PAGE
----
The Senate on Wednesday approved President Obama's pick to lead the nation's Medicare agency, sending it a permanent leader for the first time in several years as the nation inches closer to sweeping health care reforms. Marilyn B. Tavenner enjoyed bipartisan support at the committee level before the full chamber voted, 91-7, to confirm her as administrator of the Centers for Medicare and Medicaid Services (CMS).
The IRS singled out tea party and other conservative groups for "burdensome" scrutiny because of their politically charged names and delayed approving some applications for so long that the groups simply gave up, according to an official government audit, released Tuesday, that has the agency reeling.
Top federal lawmakers say the time has come to overhaul the way physicians are paid under Medicare, a long-standing problem that encourages medical providers to offer more procedures instead of seeking to improve the quality of care.
A senior Senate Democrat has joined the GOP chorus that for days has blasted the Internal Revenue Service for targeting conservative groups, with Senate Finance Committee Chairman Max Baucus saying Monday he plans to investigate the beleaguered agency over the matter.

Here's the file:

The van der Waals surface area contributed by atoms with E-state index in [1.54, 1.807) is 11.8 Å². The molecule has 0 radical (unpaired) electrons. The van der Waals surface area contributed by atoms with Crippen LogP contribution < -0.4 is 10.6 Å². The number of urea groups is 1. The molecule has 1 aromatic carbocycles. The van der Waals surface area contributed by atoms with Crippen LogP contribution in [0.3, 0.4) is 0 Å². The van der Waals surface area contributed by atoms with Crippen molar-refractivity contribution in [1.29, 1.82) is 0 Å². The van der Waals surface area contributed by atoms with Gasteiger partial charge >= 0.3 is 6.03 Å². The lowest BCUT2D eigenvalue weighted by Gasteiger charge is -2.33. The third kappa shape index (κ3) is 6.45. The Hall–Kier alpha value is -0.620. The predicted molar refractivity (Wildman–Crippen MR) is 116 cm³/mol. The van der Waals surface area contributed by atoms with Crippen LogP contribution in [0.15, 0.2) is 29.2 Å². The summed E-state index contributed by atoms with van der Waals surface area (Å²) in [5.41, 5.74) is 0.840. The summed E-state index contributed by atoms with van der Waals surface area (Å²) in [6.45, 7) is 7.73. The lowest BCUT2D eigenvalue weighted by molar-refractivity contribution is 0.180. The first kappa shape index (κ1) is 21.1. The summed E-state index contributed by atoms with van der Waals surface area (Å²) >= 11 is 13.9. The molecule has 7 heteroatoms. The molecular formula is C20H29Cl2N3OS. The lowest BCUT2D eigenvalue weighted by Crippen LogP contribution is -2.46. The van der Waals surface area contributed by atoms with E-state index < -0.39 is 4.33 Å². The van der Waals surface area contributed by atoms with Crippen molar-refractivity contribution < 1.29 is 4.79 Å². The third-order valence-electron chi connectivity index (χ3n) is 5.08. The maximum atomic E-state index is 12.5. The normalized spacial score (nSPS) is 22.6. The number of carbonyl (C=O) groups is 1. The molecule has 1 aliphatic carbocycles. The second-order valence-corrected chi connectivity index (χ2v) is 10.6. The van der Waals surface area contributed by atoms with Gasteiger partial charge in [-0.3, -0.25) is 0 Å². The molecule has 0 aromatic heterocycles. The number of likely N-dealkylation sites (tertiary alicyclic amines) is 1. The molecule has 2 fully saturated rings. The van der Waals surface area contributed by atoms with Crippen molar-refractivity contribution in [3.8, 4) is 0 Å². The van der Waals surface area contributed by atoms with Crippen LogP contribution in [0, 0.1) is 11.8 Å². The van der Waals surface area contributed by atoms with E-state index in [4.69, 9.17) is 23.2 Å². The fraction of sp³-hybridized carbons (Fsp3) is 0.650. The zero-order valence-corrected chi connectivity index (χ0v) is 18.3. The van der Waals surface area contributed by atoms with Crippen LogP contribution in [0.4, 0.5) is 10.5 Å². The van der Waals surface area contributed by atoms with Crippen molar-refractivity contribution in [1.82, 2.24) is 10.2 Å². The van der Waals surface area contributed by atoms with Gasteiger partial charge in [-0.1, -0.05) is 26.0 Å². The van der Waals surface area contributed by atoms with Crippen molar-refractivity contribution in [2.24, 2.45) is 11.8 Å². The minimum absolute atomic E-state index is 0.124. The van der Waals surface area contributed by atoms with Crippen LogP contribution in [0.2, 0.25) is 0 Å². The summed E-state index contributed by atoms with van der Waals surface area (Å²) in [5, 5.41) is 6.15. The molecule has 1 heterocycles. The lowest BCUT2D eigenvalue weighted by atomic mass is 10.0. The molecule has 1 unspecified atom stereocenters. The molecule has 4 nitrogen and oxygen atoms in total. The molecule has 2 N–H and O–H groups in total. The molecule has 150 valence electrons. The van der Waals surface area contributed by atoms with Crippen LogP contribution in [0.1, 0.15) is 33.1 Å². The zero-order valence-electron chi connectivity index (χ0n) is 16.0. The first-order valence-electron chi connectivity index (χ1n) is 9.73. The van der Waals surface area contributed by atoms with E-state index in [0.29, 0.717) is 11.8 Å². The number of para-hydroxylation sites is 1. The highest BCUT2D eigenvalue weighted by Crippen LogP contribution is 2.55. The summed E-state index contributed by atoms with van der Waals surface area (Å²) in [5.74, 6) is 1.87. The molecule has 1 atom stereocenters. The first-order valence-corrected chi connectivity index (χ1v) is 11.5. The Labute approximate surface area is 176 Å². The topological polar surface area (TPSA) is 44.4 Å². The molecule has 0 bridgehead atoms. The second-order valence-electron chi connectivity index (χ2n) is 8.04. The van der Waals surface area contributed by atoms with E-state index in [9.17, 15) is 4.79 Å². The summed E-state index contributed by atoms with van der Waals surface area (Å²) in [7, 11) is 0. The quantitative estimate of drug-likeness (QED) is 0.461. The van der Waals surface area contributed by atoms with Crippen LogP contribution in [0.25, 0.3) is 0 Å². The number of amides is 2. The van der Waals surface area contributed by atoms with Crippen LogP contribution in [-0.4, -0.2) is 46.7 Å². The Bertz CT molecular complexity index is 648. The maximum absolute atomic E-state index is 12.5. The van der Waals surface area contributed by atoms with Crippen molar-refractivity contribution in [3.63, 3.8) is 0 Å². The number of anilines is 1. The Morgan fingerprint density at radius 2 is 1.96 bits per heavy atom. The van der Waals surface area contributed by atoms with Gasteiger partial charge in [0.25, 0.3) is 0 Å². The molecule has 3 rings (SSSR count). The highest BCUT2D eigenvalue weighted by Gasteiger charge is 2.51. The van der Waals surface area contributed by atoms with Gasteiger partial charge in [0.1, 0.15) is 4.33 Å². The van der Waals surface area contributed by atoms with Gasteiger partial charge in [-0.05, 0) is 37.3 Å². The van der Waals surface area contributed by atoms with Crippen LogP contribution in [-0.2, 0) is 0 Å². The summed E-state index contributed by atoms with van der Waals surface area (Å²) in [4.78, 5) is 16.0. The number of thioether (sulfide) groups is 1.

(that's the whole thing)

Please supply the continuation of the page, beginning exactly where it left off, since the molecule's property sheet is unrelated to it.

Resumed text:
The health care law has the look of a plan that isn't coming together, and the administration appears unable to foresee the outcome and stay a step ahead of the potential mess.
Like rats abandoning a sinking ship, Senate Democrats are furiously fleeing the coming disaster that is "Obamacare."
President Obama nominated longtime fundraiser and hotel heiress Penny Pritzker Thursday to run the Commerce Department, gambling that her role in a failed bank and opposition from labor groups won't derail her Senate confirmation.
The Senate's top Democrat said this week he agrees with Sen. Max Baucus' recent comments warning of "a huge train wreck coming down" if President Obama's health care overhaul isn't implemented properly.
Opponents of President Obama's health care law are eagerly scouring the paperwork insurers file with states, looking for early evidence of "rate shock" — rising prices ahead of full implementation of the state "exchanges" that begin next year.